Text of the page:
As the veteran population grows in Conroe and Montgomery, nonprofits are stepping up to provide resources for veterans struggling to reintegrate into society.

According to five-year American Community Survey estimates from the U.S. Census Bureau, from 2016-21 the veteran population across Conroe and Montgomery ZIP codes increased 11.28%, while the national veteran population decreased 10.77% in that time.

Locally, Dr. Jason Biscamp, the program director for the Conroe Outpatient VA Clinic, said after moving buildings in 2015, the outpatient clinic was seeing around 7,000-8,000 patients a year. That number grew in 2022 to helping 13,900 veterans, Biscamp said. Despite the increase in patients, he said he believes many veterans do not come to the VA for help.

“We can’t wait for the veteran to come to us, so we go to them,” said Maureen Dyman, communications director for the Michael E. DeBakey Department of Veterans Affairs Medical Center in Houston. “So we are partnering with people in the community; we’ve really worked hard to be out there where the veterans are.”

As such, the Mighty Oaks Foundation is the newest nonprofit looking to open its national headquarters in Montgomery in spring 2024. The foundation is a faith-based nonprofit that helps veterans, active-military and first responders struggling with post-traumatic stress disorder.

Nonprofits are focused on mental health, PTSD support and reintegration for local veterans.

Jeff Shilanski, a veteran and the founder of FOB Rasor—a Conroe nonprofit that provides peer support for veterans and first responders—said the private sector is important in helping veterans because they need a like-minded support system.

“The reason people are coming here [to nonprofits] versus the VA is because this is warriors helping warriors,” Shilanski said. “It’s hard to go to a doctor who doesn’t understand the trials and tribulations, ... but there’s something to a warrior whose only education is what he’s learned helping the next warrior.”

Veteran needs in Montgomery County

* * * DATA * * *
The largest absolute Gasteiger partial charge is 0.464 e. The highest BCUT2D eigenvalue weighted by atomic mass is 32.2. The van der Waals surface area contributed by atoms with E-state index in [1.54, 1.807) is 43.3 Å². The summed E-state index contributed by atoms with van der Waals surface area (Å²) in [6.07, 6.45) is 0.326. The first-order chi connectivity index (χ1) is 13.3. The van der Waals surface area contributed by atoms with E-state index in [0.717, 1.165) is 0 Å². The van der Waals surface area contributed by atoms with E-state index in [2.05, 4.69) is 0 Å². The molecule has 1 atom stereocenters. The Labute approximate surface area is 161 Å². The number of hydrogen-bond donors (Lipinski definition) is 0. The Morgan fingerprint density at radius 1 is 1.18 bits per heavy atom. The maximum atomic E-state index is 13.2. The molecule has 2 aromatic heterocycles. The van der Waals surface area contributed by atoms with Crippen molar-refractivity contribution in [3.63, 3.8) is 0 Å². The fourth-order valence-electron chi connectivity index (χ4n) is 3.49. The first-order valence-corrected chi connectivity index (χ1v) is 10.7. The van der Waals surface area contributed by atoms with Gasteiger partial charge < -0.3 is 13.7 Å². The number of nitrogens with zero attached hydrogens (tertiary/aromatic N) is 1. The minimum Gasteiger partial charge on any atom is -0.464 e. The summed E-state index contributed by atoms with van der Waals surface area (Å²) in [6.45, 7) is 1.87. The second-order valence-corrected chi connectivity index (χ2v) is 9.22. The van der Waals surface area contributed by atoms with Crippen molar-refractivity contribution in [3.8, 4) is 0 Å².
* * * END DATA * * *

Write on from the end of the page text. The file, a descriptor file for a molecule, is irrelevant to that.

Biscamp has served as the clinic director for the outpatient VA clinic in Conroe since 2015, when it opened. He said the clinic provides primary care with limited specialty care services such as dental, optometry and women’s health services, excluding women who are pregnant.

Amid the growing population of veterans, Dyman said future plans include creating a large Conroe VA health care center. Dyman said a proposal for the center has been submitted to the VA Central Office but anticipates the initiative will take several years for a potential site to be identified and built out.

Dyman said the new facility would expand on care currently provided at the existing clinic and would provide primary care, mental health, specialty care, ambulatory surgery and ancillary services to veterans.

For now, the outpatient clinic’s biggest focus is providing mental health services, such as private therapy and counseling, to veterans, Biscamp said.

Dyman said the VA looks to collaborate with organizations to help combat suicide and homelessness among veterans.

According to a 2022 national veteran suicide annual report by the U.S. Department of Veterans Affairs, there were an average of 16.8 veteran suicides per day in 2020. Approximately 6.7 suicides per day in 2020 were among those with recent Veterans Health Administration encounters—receiving health care in the year or prior year. This compares to 10.1 suicides per day among veterans with no recent VHA encounters.